Marquetry In Watches: A Quick Introduction 

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Hermès leather marquetry

Marquetry is an artform that predates mechanical horology itself. In fact, marquetry art was already well advanced around 2500 BC, during the times of ancient Egypt. Legend has it that artefacts inside the tomb of the Pharaoh King Tutankhamun was filled with furniture decorated in marquetry work with all sorts of materials, from precious stones and gold, to wood and ivory. It is really confounding to imagine that artisans of that time would fashion such a fastidious and laborious work of art; akin to piecing together an impossibly huge jigsaw puzzle, only that one had to also handpick and craft every single piece of the jigsaw by himself.

Harry Winston Avenue C featuring mother-of-pearl marquetry
Harry Winston Avenue C featuring mother-of-pearl marquetry

By definition, marquetry is the technique of using different shades of a natural material that is cut into tiny pieces, which are then fit precisely together to form a pattern or design. Marquetry is different from inlay work, whereby the pieces of material are inserted (inlayed) in a base with pre-cut depressions.


Art historians point to the 18th century as the period when marquetry art truly exploded. Widely employed as ornamentation on luxury cabinets, the most sought-after style was wood marquetry, a technique developed by Belgian artisans that eventually caught on with the rest of Europe. Although wood veneer is usually the go-to material for marquetry work, artisans also experimented with other materials for inlays, from hardstones and marble, to mother-of-pearl and various types of metal. This adventurous use of materials eventually influenced contemporary marquetry dial art – a craft that is made even more challenging given the demands of miniaturisation and space constraints.

An artisan sorting out straws for Cartier's straw marquetry dial

We recall it was around 2010 when marquetry work started appearing on watch dials in greater numbers. The slow take-up could be due to watch brands needing time to research and develop marquetry techniques specifically for watch dial ornamentation, and to embark on a shift from more tradition forms of metiers d’art like enamelling and engraving.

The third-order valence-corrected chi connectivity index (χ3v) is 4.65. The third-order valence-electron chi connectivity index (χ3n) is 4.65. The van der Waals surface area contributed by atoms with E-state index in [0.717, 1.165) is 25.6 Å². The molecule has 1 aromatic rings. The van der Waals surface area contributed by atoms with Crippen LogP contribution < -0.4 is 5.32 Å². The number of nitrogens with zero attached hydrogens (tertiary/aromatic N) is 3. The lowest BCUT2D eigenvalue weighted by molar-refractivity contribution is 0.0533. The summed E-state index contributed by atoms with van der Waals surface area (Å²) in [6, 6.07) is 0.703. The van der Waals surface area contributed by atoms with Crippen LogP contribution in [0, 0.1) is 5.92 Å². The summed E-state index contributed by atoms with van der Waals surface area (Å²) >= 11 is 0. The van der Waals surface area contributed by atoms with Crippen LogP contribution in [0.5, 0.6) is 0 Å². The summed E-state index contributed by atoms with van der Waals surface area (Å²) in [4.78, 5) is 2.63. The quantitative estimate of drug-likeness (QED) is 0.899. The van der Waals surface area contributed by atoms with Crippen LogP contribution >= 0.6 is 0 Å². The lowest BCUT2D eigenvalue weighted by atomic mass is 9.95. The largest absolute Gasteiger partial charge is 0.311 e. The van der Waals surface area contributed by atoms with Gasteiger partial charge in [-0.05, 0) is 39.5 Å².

Cartier's Rotonde de Cartier 'koala' with straw marquetry
Cartier's Rotonde de Cartier 'koala' with straw marquetry

At the advent of modern marquetry dial art, creations typically referenced the wood marquetry ornamentation of the 16th to 18th centuries. Among the first proponents was Patek Philippe, which introduced the Royal Tiger with wood marquetry dial in 2010.

Patek Philippe ‘Royal Tiger’ featuring wood marquetry from 2010
Patek Philippe ‘Royal Tiger’ featuring wood marquetry from 2010

But just as it was in the past, besides the ‘conventional’ use of wood, some brands are experimenting with a variety of materials. Among our favourite marquetry watches for 2018 are Hermès’ Slim d’ Hermès Les Zebres de Tanzanie and Arceau Cavales, which feature leather marquetry work, a technique developed by the brand, and Piaget’s Altiplano Stone Marquetry Tourbillon using malachite or lapis lazuli.

Hermès’ Slim d’ Hermès Les Zebres featuring leather marquetry
Hermès’ Slim d’ Hermès Les Zebres featuring leather marquetry

Published in In Depth
Alvin Wong


Alvin promises not to be a douche when talking about watches. He may have scoured the Basel and Geneva watch fairs for the past 15 years, and played an instrumental role to the growth of Singapore's pioneering horological and men's lifestyle publications, but the intrepid scribe seeks to learn something new with each story he writes.